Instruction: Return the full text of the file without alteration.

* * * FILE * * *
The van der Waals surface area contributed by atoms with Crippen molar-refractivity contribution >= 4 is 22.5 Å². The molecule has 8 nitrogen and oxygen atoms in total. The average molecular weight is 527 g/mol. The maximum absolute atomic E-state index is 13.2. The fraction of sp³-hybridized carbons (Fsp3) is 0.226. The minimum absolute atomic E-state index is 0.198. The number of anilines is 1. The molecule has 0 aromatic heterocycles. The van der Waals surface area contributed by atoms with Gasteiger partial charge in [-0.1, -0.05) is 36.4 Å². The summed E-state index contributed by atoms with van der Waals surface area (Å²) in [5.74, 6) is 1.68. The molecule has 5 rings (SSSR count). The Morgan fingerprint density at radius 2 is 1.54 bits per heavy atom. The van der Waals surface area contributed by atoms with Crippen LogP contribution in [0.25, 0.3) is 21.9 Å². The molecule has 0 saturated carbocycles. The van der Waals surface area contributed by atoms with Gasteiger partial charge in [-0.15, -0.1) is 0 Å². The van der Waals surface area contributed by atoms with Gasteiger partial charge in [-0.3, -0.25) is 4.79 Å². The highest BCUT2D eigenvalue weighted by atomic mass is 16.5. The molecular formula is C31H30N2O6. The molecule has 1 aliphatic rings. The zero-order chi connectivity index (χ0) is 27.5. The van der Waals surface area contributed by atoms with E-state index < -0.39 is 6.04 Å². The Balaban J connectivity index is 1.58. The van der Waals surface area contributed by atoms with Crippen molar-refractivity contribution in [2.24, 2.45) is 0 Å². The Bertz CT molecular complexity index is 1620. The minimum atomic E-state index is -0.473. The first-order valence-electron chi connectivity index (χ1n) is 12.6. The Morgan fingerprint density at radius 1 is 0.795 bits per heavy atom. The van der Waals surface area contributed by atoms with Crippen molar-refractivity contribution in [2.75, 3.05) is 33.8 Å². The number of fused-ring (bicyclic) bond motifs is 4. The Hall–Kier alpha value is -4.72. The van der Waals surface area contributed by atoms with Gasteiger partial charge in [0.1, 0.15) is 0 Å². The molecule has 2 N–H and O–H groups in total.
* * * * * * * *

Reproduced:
The van der Waals surface area contributed by atoms with Crippen molar-refractivity contribution >= 4 is 22.5 Å². The molecule has 8 nitrogen and oxygen atoms in total. The average molecular weight is 527 g/mol. The maximum absolute atomic E-state index is 13.2. The fraction of sp³-hybridized carbons (Fsp3) is 0.226. The minimum absolute atomic E-state index is 0.198. The number of anilines is 1. The molecule has 0 aromatic heterocycles. The van der Waals surface area contributed by atoms with Gasteiger partial charge in [-0.1, -0.05) is 36.4 Å². The summed E-state index contributed by atoms with van der Waals surface area (Å²) in [5.74, 6) is 1.68. The molecule has 5 rings (SSSR count). The Morgan fingerprint density at radius 2 is 1.54 bits per heavy atom. The van der Waals surface area contributed by atoms with Crippen LogP contribution in [0.25, 0.3) is 21.9 Å². The molecule has 0 saturated carbocycles. The van der Waals surface area contributed by atoms with Gasteiger partial charge in [-0.15, -0.1) is 0 Å². The van der Waals surface area contributed by atoms with Gasteiger partial charge in [-0.3, -0.25) is 4.79 Å². The highest BCUT2D eigenvalue weighted by atomic mass is 16.5. The molecular formula is C31H30N2O6. The molecule has 1 aliphatic rings. The zero-order chi connectivity index (χ0) is 27.5. The van der Waals surface area contributed by atoms with E-state index < -0.39 is 6.04 Å². The Balaban J connectivity index is 1.58. The van der Waals surface area contributed by atoms with Crippen molar-refractivity contribution in [2.24, 2.45) is 0 Å². The Bertz CT molecular complexity index is 1620. The minimum atomic E-state index is -0.473. The first-order valence-electron chi connectivity index (χ1n) is 12.6. The Morgan fingerprint density at radius 1 is 0.795 bits per heavy atom. The van der Waals surface area contributed by atoms with Crippen molar-refractivity contribution in [2.75, 3.05) is 33.8 Å². The number of fused-ring (bicyclic) bond motifs is 4. The Hall–Kier alpha value is -4.72. The van der Waals surface area contributed by atoms with Gasteiger partial charge in [0.1, 0.15) is 0 Å². The molecule has 2 N–H and O–H groups in total.